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Clare’s shifting political landscape

FIVE years ago, Fianna Fáil was in meltdown and the grassroots membership in Clare in open revolt. Bedevilled by ongoing controversy and the country in financial crisis, such political embarrassment was always going to stimulate a ballot box backlash, and it did.
The political turmoil presented a window of opportunity for Fine Gael to make political gains, and they did. For the first time since the formation of the state, Fine Gael became the controlling party in Clare County Council holding 12 of the 32 seats, one more then their long-standing rivals.
Fianna Fáil paid a high price for the economic hardship they foisted on the nation through poor judgement calls and downright bad management. Their vote in Clare dropped to an all-time low of just 35.5%, down almost 15% from the 1999 elections.
Conversely, Fine Gael’s stock rose. Their first preference vote jumped from 26.66% in 1999, when they held eight seats, to the 2009 level of 34.2%. Clare’s political landscape took on a distinctive blue hue.
Seven independents were selected and three of them – James Breen, Michael Begley and newcomer PJ Ryan – all had strong Fianna Fáil backgrounds but were disgruntled by party policy. They left to stand as independents. The make up of the council was completed by Brian Meaney (Green Party) and Pascal Fitzgerald (Labour).
This time round, candidates will be fighting in new territory as a consequence of the redrawing of boundaries, arising from the Local Electoral Area Boundary Committee Report.
There will now be four electoral areas and the number of council seats has been cut from 32 to 28. A record 69 candidates are seeking election and some will have to canvass new ground while others will have lost a good support base after some villages were carved up into different electoral districts.
Four outgoing councillors have decided to cash in their chips – each walking away with a nice gratuity under the government’s Elected Members’ Retirement Scheme.
Independent Patricia McCarthy, a former Mayor of Clare with 35 years service, will receive a payment of over €60,000, while Sonny Scanlan (Fine Gael) and former Mayor Tommy Brennan (Independent) will receive over €57,000 each.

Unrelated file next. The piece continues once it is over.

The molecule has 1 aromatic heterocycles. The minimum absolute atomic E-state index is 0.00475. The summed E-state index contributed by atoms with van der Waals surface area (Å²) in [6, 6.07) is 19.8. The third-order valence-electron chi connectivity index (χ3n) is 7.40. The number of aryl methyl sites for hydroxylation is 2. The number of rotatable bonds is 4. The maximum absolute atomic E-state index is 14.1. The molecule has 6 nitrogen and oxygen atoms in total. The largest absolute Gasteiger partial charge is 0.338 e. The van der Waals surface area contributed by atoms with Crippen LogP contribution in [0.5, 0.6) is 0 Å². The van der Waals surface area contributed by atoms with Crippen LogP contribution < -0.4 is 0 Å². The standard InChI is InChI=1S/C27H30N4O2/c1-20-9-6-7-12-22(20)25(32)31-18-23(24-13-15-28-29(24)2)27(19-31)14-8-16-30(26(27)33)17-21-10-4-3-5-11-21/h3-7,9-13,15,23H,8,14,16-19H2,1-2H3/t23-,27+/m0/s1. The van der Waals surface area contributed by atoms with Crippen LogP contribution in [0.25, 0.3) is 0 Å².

Tubber’s Michael Kelly (Fianna Fáil), a sitting councillor for over a decade, will walk away with approximately €35,000.
Interestingly, three Fianna Fáil councillors who lost their seats the last time, Clarecastle’s Bernard Hanrahan, Killaloe’s Tony O’Brien and Cratloe’s Pat O’Gorman, are back on the hustings, while Brian Meaney will be bidding to hold onto his seat, this time under the Fianna Fáil banner, having parted company with The Greens.
Shannon is now a six-seater and, with Patricia McCarthy stepping back from front-line politics, there will be 16 candidates, seven of whom are outgoing councillors.
Fine Gael, with just two candidates – John Crowe and Sean McLoughlin – should pick up both seats, while Fianna Fáil should get two also, most probably with Cathal Crowe and Pat McMahon, both outgoing.
In the battle for the two remaining seats, the odds favour Independents Gerry Flynn and PJ Ryan. With Labour performing poorly in opinion polls, that may present a doomsday scenario for Pascal Fitzgerald. But then, there is no guarantee that the electorate will return all of the outgoing councillors.
Killaloe, with six seats, has the least number of candidates with just 10 in the field but they have a lot of ground to cover given the vast expanse of territory from Killaloe to Aughinish in North Clare.
Fine Gael’s Joe Cooney seems a certainty to top the poll, given his phenomenal performance in 2009 when he secured over 2,500 first preferences.